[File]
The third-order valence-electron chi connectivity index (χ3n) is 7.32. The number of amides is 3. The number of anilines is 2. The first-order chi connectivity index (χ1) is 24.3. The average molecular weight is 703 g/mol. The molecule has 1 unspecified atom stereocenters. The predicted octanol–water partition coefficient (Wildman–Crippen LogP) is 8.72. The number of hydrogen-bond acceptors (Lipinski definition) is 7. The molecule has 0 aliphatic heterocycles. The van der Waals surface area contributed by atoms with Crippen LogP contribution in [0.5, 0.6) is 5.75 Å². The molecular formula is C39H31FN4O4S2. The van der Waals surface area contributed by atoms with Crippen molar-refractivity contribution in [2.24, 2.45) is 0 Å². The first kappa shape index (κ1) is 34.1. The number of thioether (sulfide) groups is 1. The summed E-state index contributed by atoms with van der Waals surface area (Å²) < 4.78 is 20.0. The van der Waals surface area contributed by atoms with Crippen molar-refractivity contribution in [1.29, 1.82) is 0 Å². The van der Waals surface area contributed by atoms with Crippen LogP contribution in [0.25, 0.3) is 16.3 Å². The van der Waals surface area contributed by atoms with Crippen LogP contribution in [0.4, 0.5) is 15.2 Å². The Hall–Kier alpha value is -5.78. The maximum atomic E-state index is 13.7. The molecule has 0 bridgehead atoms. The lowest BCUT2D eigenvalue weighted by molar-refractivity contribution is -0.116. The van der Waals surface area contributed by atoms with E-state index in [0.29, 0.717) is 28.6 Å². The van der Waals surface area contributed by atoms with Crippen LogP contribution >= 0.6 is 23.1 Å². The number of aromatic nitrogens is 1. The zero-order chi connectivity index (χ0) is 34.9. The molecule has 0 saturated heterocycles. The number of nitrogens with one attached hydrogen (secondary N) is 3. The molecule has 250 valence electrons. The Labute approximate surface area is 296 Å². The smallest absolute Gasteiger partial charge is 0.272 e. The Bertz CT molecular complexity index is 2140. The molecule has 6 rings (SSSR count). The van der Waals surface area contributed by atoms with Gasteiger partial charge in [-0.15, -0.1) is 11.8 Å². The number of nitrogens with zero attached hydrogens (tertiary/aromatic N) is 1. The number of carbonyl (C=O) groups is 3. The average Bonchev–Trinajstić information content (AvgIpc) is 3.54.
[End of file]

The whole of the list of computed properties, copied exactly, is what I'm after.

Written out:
The third-order valence-electron chi connectivity index (χ3n) is 7.32. The number of amides is 3. The number of anilines is 2. The first-order chi connectivity index (χ1) is 24.3. The average molecular weight is 703 g/mol. The molecule has 1 unspecified atom stereocenters. The predicted octanol–water partition coefficient (Wildman–Crippen LogP) is 8.72. The number of hydrogen-bond acceptors (Lipinski definition) is 7. The molecule has 0 aliphatic heterocycles. The van der Waals surface area contributed by atoms with Crippen LogP contribution in [0.5, 0.6) is 5.75 Å². The molecular formula is C39H31FN4O4S2. The van der Waals surface area contributed by atoms with Crippen molar-refractivity contribution in [2.24, 2.45) is 0 Å². The first kappa shape index (κ1) is 34.1. The number of thioether (sulfide) groups is 1. The summed E-state index contributed by atoms with van der Waals surface area (Å²) < 4.78 is 20.0. The van der Waals surface area contributed by atoms with Crippen molar-refractivity contribution in [1.29, 1.82) is 0 Å². The van der Waals surface area contributed by atoms with Crippen LogP contribution in [0.25, 0.3) is 16.3 Å². The van der Waals surface area contributed by atoms with Crippen LogP contribution in [0.4, 0.5) is 15.2 Å². The Hall–Kier alpha value is -5.78. The maximum atomic E-state index is 13.7. The molecule has 0 bridgehead atoms. The lowest BCUT2D eigenvalue weighted by molar-refractivity contribution is -0.116. The van der Waals surface area contributed by atoms with E-state index in [0.29, 0.717) is 28.6 Å². The van der Waals surface area contributed by atoms with Crippen LogP contribution >= 0.6 is 23.1 Å². The number of aromatic nitrogens is 1. The zero-order chi connectivity index (χ0) is 34.9. The molecule has 0 saturated heterocycles. The number of nitrogens with one attached hydrogen (secondary N) is 3. The molecule has 250 valence electrons. The Labute approximate surface area is 296 Å². The smallest absolute Gasteiger partial charge is 0.272 e. The Bertz CT molecular complexity index is 2140. The molecule has 6 rings (SSSR count). The van der Waals surface area contributed by atoms with Gasteiger partial charge in [-0.15, -0.1) is 11.8 Å². The number of nitrogens with zero attached hydrogens (tertiary/aromatic N) is 1. The number of carbonyl (C=O) groups is 3. The average Bonchev–Trinajstić information content (AvgIpc) is 3.54.